Twenty Cargo Securement Out-of-Service Violations from 2014 Calendar Year in the U.S.

May 18, 2015 0 Comments in Uncategorized by


Reminder of the week:

Twenty Cargo Securement Out-of-Service

Violations from 2014 Calendar Year in the U.S.

Failure to properly secure cargo or equipment on a commercial vehicle is the fourth leading category of violations (after violations for Brakes, Lights, and Tires) that result in vehicles being placed Out-of-Service. During Roadcheck 2015, inspectors will be checking vehicles for all violations, but as part of our Roadcheck program outreach, we are reminding drivers and motor carriers about the importance of ensuring everything on their vehicles is properly and safely secured from shifting, tipping, sliding, or falling, even during a panic stop or rapid evasive maneuver. These violations represent over 80% of cargo related OOS violations and 13% of all OOS violations. Carriers should try to avoid these common mistakes.

Ranking by # OOS Cargo Violations FMCSR Violation Code Violation Description % of OOS Cargo Violations
1 392.9A2 Failing To Secure Vehicle Equipment 14%
2 393.100A Failing To Load/Equip Vehicle To Prevent Load Shifting/Falling 12%
3 393.100B Leaking/Spilling/Blowing/Falling Cargo 10%
4 393.110B Insufficient Tiedowns; Without Headerboard/Blocking 8%
5 392.9A Failing To Secure Load 7%
6 393.104F3 Loose/Unfastened Tiedown. 6%
7 393.130 No/Improper Heavy Vehicle/Machine Securement 5%
8 393.104B Damaged Securement System/Tiedowns 5%
9 392.9A1 Failing To Secure Cargo/§§ 393.100-393.136 4%
10 392.9 Driver Load Secure 3%
11 393.100 No Or Improper Load Securement 2%
12 393.134B3 Rear Of Container Not Properly Secured 2%
13 393.126 Fail To Ensure Intermodal Container Secured 2%
14 393.100C Failure To Prevent Cargo Shifting 2%
15 393.134 No/Improper Securement Of Roll/Hook Container 2%
16 393.128B1 Vehicle Not Secured—Front And Rear 1%
17 393.116 No/Improper Securement Of Logs 1%
18 393.110 Failing To Meet Minimum Tiedown Requirements 1%
19 393.106B Cargo Not Immobilized Or Secured 1%
20 393.110C Insufficient Tiedowns; With Headerboard/Blocking 1%

Cargo Securement Tips

Anything and everything carried on a truck must be properly secured to prevent loss of control or falling cargo from injuring drivers, passengers, or pedestrians. While safe cargo securement principles (and of course regulations) apply to every single item carried for delivery, they also apply to anything else on the truck, including dunnage, tools, and equipment you need to get your job done. Shovels, blocks, webbing, chains, spare tires, brooms, forklifts, pallet jacks, winches, ratchets, etc., all must be secured.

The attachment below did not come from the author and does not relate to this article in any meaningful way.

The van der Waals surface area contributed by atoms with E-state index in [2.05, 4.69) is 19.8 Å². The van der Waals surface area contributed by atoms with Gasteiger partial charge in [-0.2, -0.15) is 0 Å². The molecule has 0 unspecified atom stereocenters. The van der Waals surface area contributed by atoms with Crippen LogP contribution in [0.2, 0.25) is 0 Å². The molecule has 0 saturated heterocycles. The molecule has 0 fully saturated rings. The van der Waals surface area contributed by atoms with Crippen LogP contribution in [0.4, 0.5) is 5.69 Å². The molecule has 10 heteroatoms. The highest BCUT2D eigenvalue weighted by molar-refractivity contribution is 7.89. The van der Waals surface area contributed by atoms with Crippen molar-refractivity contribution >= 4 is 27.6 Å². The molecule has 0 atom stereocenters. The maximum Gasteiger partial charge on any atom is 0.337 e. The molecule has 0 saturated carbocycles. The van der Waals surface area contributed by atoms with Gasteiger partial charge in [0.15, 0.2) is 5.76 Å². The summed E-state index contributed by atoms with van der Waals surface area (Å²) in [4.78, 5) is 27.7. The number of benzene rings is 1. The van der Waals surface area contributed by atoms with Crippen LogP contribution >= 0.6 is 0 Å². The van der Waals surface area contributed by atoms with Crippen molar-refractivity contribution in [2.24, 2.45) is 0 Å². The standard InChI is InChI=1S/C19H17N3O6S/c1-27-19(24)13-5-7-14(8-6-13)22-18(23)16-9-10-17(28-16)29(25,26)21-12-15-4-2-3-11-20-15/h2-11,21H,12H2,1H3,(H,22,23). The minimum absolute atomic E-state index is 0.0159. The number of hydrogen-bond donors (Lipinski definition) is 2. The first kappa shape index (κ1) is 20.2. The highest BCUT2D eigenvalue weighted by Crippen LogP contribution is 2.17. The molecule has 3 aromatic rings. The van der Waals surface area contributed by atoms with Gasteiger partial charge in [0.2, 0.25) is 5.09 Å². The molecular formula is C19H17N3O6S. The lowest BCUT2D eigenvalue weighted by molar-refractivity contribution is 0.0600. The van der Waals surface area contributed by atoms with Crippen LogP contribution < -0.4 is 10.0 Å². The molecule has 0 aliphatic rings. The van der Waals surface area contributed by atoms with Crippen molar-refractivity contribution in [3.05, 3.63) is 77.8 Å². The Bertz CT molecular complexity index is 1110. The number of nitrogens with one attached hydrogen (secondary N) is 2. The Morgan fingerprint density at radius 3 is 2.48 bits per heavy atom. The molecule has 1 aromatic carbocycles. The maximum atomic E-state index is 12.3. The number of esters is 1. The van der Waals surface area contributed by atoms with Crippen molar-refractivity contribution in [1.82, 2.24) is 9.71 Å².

1.Know the regulations—Cargo securement standards represent the minimum safety requirements for general cargo and some specific commodities. They are available at no charge from FMCSA in the U.S. and from Canadian Council of Motor Transport Administrators in Canada.

2.Invest in the illustrated cargo securement handbook, which includes both U.S. and Canadian regulations for reference. Click on CVSA’s store at and order a copy of Practical Cargo Securement: Guidelines for Drivers, Carriers & Shippers, 406 pages, USD$30

3.Properly secure all equipment as well as your load—one of the most frequently cited violations is for improper securement of dunnage or equipment, such as tarps, blocks, chains or other tie downs, spare tires, brooms, forklifts, pallet jacks, winches, ratchets, etc.

4.Inspect tie downs for wear and damage. CVSA’s North American Standard Out-of-Service Criteria includes the tie down defect tables for chain, wire rope, cordage, synthetic webbing, steel strapping, fittings or attachments and anchor points. If worn out, tie downs should be discarded.

 5.Brace and block cargo properly within sided or van trailers. Loads that shift can cause not only crashes but damage to your equipment. And they indicate violations that will affect your company’s safety rating.

6.Use best practices or due diligence. There may be best practices, established by consensus by those who haul what you’re hauling, that are worth following. If your shipment is more unique, do your research, as the rules are established for a reason. Ensure your load is contained, immobilized or secured so that it cannot: (a) leak, spill, blow off, fall from, fall through or otherwise be dislodged from the vehicle, or (b) shift upon or within the vehicle to such an extent that the vehicle’s stability or maneuverability is affected. If needed, hire a professional specializing in vehicle loading



Klemens Kuqi 

Compliance Manager